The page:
In terms of manufacturing, in the 1990s and early 2000s, Moore’s law (the doubling of the number of transistors in a microchip every two years) sharply accelerated productivity growth in electronics and computers. However, that effect ebbed as features like battery life became more important. The second productivity wave came with the rise of China and other emerging economies, in the form of restructuring and offshoring lifting productivity in advanced economies. By the mid to late-2000s, both waves had receded.

The good news is that investment does not have to stay depressed and that digital technologies and artificial intelligence could boost productivity the same way the two manufacturing waves did.

Investment

The U.S. and Europe capital investment gap, compared to the years before the GFC, amounts to 2 to 3% of GDP—approximately $1 trillion a year. MGI estimates that returning to that level could add 0.7 percentage points to productivity growth. Of course, many barriers, such as regulation and skills gaps, can stand in the way of greater investment. But when there is robust demand and tight labor markets—signals that present a clear case for capacity expansion and productivity-enhancing automation—business will respond.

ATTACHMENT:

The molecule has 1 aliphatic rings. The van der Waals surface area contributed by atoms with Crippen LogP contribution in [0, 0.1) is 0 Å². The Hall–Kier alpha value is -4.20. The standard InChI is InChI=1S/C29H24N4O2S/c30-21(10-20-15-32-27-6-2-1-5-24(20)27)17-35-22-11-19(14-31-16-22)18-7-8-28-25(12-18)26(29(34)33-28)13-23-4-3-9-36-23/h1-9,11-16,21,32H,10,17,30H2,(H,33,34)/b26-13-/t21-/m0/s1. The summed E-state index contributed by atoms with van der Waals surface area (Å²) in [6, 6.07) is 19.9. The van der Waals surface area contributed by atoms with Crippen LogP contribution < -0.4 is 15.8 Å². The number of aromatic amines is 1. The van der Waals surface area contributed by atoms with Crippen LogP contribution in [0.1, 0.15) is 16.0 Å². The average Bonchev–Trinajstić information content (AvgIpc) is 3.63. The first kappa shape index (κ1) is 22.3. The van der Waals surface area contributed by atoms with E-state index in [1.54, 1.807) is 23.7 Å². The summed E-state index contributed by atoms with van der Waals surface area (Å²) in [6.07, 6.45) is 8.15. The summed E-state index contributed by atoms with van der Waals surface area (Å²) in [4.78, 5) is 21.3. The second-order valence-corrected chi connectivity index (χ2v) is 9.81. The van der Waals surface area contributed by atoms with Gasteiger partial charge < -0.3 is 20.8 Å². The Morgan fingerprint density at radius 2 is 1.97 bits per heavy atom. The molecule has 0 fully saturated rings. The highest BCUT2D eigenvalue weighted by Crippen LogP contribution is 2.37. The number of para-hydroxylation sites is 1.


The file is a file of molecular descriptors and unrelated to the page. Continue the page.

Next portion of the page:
In the U.S., this may help explain why business investment is pointing up, if only slightly—about 0.3 percentage points higher than in the pre-pandemic decade. Indeed, U.S. productivity growth has spiked of late—rising near or above 3% on an annualized basis for three consecutive quarters before moving closer to long-run averages in Q1 2024.

Western Europe has more work to do: The war on Ukraine and subsequent energy shock have reduced consumer purchasing power and competitiveness while adding uncertainty. Fiscal policy has been less generous in stimulating the economy than in the U.S. The region will have to restore competitiveness and create a stronger macro-environment to unleash investment.

Digital and AI

Productivity growth related to digital technology and artificial intelligence (AI) has been anticipated for a long time—and it’s far from over.